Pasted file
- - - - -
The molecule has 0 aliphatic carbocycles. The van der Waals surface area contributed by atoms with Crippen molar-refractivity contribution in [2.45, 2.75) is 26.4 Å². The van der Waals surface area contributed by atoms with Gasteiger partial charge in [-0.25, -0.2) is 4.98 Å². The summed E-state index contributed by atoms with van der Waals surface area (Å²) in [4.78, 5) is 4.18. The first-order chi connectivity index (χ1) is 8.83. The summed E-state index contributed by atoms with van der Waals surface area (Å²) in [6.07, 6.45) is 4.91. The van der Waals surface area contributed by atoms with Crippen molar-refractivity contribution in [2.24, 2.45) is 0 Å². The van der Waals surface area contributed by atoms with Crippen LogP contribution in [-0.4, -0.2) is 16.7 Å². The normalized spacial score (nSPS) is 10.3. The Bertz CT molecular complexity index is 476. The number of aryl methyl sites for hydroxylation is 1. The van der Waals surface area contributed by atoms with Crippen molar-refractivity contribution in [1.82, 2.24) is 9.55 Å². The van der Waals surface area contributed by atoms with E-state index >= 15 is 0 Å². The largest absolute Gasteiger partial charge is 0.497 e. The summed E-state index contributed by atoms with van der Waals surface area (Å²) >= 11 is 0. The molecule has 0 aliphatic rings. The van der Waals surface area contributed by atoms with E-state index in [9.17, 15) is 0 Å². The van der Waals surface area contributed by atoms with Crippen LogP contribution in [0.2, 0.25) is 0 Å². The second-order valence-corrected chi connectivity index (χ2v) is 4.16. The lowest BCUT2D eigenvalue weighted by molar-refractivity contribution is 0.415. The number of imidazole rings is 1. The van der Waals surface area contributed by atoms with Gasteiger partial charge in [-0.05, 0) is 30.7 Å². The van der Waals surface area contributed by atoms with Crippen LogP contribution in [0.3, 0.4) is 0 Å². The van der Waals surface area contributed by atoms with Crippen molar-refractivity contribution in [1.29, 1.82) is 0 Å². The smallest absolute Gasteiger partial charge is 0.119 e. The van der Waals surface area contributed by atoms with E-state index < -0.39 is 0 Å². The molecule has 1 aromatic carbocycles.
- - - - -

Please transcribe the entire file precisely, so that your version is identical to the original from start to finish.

The molecule has 0 aliphatic carbocycles. The van der Waals surface area contributed by atoms with Crippen molar-refractivity contribution in [2.45, 2.75) is 26.4 Å². The van der Waals surface area contributed by atoms with Gasteiger partial charge in [-0.25, -0.2) is 4.98 Å². The summed E-state index contributed by atoms with van der Waals surface area (Å²) in [4.78, 5) is 4.18. The first-order chi connectivity index (χ1) is 8.83. The summed E-state index contributed by atoms with van der Waals surface area (Å²) in [6.07, 6.45) is 4.91. The van der Waals surface area contributed by atoms with Crippen molar-refractivity contribution in [2.24, 2.45) is 0 Å². The van der Waals surface area contributed by atoms with Crippen LogP contribution in [-0.4, -0.2) is 16.7 Å². The normalized spacial score (nSPS) is 10.3. The Bertz CT molecular complexity index is 476. The number of aryl methyl sites for hydroxylation is 1. The van der Waals surface area contributed by atoms with Crippen molar-refractivity contribution in [1.82, 2.24) is 9.55 Å². The van der Waals surface area contributed by atoms with E-state index >= 15 is 0 Å². The largest absolute Gasteiger partial charge is 0.497 e. The summed E-state index contributed by atoms with van der Waals surface area (Å²) >= 11 is 0. The molecule has 0 aliphatic rings. The van der Waals surface area contributed by atoms with E-state index in [9.17, 15) is 0 Å². The van der Waals surface area contributed by atoms with Crippen LogP contribution in [0.2, 0.25) is 0 Å². The second-order valence-corrected chi connectivity index (χ2v) is 4.16. The lowest BCUT2D eigenvalue weighted by molar-refractivity contribution is 0.415. The number of imidazole rings is 1. The van der Waals surface area contributed by atoms with Gasteiger partial charge in [-0.05, 0) is 30.7 Å². The van der Waals surface area contributed by atoms with Crippen LogP contribution in [0.3, 0.4) is 0 Å². The van der Waals surface area contributed by atoms with Crippen molar-refractivity contribution in [1.29, 1.82) is 0 Å². The smallest absolute Gasteiger partial charge is 0.119 e. The van der Waals surface area contributed by atoms with E-state index < -0.39 is 0 Å². The molecule has 1 aromatic carbocycles.